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Taught By America: A Story of Struggle and Hope in Compton

reviewed by Jon N. Hale — 2006

coverTitle: Taught By America: A Story of Struggle and Hope in Compton
Author(s): Sarah Sentilles
Publisher: Beacon Press, Boston
ISBN: 0807032727, Pages: 196, Year: 2005
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In Taught By America: A Story of Struggle and Hope in Compton, Sarah Sentilles introduces readers to personal characters and decisive moments that serve as introductions to broader educational and social issues. Her experience exposes both the severe limitations of public education in areas of high poverty concentration and the unwavering belief in education that still exists among students, parents, and public school educators. Moreover, the author’s unique position (one that scholars rarely work from) and the methods utilized to portray a message of social justice provide content for further discourse on contemporary issues in education. Primarily a collection of narratives, Taught by America centers upon individual students and experiences during the author’s duration in Compton. These narratives collectively illustrate Sentilles’ overarching theme of injustice in education. In the process of narrating her experience, Sentilles exposes the weaknesses and severe limitations in public education. The reader is in this way confronted... (preview truncated at 150 words.)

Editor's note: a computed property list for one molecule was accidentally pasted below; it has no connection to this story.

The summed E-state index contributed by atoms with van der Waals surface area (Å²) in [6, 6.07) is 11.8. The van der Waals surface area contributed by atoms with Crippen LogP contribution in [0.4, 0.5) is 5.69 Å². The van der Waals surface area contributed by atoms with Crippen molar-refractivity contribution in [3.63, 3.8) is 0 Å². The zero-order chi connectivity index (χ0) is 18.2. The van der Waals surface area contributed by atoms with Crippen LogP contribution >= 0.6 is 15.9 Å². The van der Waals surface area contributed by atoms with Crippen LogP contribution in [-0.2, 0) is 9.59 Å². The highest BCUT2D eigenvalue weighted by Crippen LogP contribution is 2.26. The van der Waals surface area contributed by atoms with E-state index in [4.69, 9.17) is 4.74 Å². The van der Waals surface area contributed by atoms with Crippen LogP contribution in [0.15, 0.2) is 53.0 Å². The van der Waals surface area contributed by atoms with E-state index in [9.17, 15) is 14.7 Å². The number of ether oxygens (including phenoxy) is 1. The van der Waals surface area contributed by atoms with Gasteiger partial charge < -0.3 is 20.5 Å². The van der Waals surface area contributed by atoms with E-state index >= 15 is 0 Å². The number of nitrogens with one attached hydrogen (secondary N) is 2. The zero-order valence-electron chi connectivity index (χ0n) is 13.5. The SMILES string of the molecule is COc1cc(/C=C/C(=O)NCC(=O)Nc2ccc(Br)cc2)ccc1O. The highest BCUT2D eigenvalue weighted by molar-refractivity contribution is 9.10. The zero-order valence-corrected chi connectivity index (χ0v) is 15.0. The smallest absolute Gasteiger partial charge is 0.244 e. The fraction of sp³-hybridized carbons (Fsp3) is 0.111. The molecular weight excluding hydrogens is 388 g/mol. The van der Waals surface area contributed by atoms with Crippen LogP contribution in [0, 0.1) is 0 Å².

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Cite This Article as: Teachers College Record Volume 108 Number 8, 2006, p. 1560-1563
http://www.tcrecord.org ID Number: 12229, Date Accessed: 1/20/2019 2:10:53 AM

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About the Author
  • Jon Hale
    University of Illinois at Urbana-Champaign
    E-mail Author
    JON N. HALE is a doctoral student in the Department of Educational Policy Studies at the University of Illinois at Urbana-Champaign. His specialization is in the history of education and his specific research interests include critical pedagogy, educational reform, and teacher education. His MA thesis examines the historical development of the Mississippi Freedom Schools in 1964. He has presented his research at conferences sponsored by the Southern History of Education Society, Midwestern History of Education Society, and American Educational Studies Association.
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